A successful tour indeed

G. VISWANATH

INDIA'S tour of England in 2002 was for many reasons quite different from its previous visits, as different as chalk and cheese. According to Rahul Dravid, it was probably his best tour abroad in six years. India's many-faceted cricketers, ranging from the world class performers such as Sachin Tendulkar, Dravid and Sourav Ganguly to the virtually little-known ones such as Virender Sehwag, Yuveraj Singh and Mohammad Kaif captured the imagination of the Englishmen. They also reflected the varied hues of the game that's become the very soul of a multitude of passionate Indians.

India's cricketers covered themselves with glory in the English summer. The batsmen performed brilliantly, Dravid in particular, and the bowlers bowled with energy and enthusiasm. India's young lions led the way to a remarkable win in the NatWest Trophy Triseries final at Lord's and the veterans returned to roaring form after a big defeat in the first Test. This was followed by spin and sleight of hand playing a familiar and vital role when taking the team across the finishing line at Headingley.

The Indian team turned out to be a formidable opponent for an England squad relishing its victory against Sri Lanka in the earlier Test series. India's captain Sourav Ganguly backed his reasoning and a host of youngsters and led the team wonderfully. He made mistakes, but a captain is bound to make a few in the course of a long tour in foreign conditions. But these were errors of judgment, matters relating to picking a bowling combination. He did not pass the blame on to the others; he owned up for picking a seam-based attack and for dropping off spinner Harbhajan Singh for the first Test at Lord's.

It was a tour when almost each and every man chosen for a specific work performed his role well and built or enhanced a reputation. The players realised that there was an opportunity for only a dozen or so of their ilk to make an impact. The likes of Sehwag, Yuveraj and Kaif literally seized the chances that came their way and vindicated the faith of the national selectors. They threw themselves right into the vortex of a contest and faced the challenge.

A classic example was Yuveraj batting with a cracked finger and facing England's pace fury in the NatWest final at Lord's after the seniors had thrown in the towel and all seemed lost for India. Yuveraj and subsequently Kaif fashioned a memorable triumph for India that left a packed house at Lord's stunned and the England team shocked.

The tempo had transcended expectations in the triseries. India found new heroes in Yuveraj and Kaif, who made 69 and 87 not out respectively, and made Lord's rise to applaud their feats. There were other good performances leading up to the final from seasoned campaigners such as Tendulkar, Ganguly and Dravid. In fact Dravid's wicket-keeping, too, came in for commendation.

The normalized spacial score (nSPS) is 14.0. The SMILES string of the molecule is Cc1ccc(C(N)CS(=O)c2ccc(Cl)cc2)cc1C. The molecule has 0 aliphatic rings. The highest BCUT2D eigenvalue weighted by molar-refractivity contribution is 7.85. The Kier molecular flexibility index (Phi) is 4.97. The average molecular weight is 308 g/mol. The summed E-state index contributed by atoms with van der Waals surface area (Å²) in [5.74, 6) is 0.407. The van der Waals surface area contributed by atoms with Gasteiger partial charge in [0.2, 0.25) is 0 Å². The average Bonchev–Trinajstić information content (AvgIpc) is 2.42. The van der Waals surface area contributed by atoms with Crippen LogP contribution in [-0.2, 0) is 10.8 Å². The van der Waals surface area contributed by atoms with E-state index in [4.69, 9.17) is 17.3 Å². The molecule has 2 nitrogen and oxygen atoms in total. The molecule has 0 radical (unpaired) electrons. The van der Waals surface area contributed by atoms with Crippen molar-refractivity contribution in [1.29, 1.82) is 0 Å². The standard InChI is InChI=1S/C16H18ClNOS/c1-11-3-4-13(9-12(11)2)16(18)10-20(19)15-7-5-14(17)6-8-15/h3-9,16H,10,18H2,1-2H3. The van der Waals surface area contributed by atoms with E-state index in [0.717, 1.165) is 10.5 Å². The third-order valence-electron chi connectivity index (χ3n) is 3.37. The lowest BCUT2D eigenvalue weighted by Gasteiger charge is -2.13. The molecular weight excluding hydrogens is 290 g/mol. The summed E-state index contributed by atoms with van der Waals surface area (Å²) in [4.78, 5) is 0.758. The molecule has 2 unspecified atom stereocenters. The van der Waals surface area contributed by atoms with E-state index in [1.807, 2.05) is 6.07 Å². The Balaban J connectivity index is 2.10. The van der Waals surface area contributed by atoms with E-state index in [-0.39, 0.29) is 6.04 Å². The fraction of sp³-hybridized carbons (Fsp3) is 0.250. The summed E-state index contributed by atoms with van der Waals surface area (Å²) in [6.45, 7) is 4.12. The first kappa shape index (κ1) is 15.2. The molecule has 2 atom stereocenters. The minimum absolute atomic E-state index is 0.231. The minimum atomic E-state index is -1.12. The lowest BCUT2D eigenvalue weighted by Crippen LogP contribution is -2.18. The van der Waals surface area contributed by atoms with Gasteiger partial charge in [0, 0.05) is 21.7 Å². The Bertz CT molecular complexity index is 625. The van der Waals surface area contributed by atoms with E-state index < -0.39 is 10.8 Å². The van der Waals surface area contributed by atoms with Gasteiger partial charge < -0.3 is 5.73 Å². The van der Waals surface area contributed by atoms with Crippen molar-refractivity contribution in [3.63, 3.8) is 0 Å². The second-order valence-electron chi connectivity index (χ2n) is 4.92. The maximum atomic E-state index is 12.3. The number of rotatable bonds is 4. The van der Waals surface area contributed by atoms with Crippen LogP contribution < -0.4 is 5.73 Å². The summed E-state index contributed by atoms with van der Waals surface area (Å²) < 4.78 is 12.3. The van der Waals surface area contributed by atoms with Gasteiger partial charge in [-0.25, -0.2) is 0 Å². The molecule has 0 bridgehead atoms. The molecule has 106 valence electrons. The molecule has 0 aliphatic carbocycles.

Left arm paceman Zaheer Khan was the leader of the pack in the bowling department. He bowled fast and judiciously mixed the yorkers and the slower ones to top the aggregate with 14 wickets.

The first half of the 85-day tour - the one-day series - proved to be successful for the Indians. They displayed their skills sufficiently enough to indicate that they could be more than a match for Nasser Hussain's team in the Test matches. The third team, Sri Lanka, was beaten hollow.

The Indians faced the litmus test in the contests spread over five days. They had begun the tour well, losing only once to England in a shortened game of the triseries. Ganguly's men had to make the switch from their freescoring ways to the typical, gritty demands of the traditional game. India had time to make adjustments in the form of the two side games against the West Indies 'A' and Hampshire. The stars took a break from the three-day match at Arundel, but returned to spend some time in the middle against the second division team Hampshire.

These two matches were meant to serve as a preparation for the Indian team for the Lord's Test. But the preparation was not satisfactory as the pitch at Hampshire's new venue at Rose Bowl turned out to be dubious. India, fortunately, won the match with all the players' limbs intact and set its sights on Lord's, where England had to play out of its skin to save the Test against Sri Lanka earlier in the season. Hussain's team proceeded to crush Sri Lanka in the next two Tests at Edgbaston and Old Trafford. But it believed, and rightly so, that India would be a tougher proposition than Sri Lanka.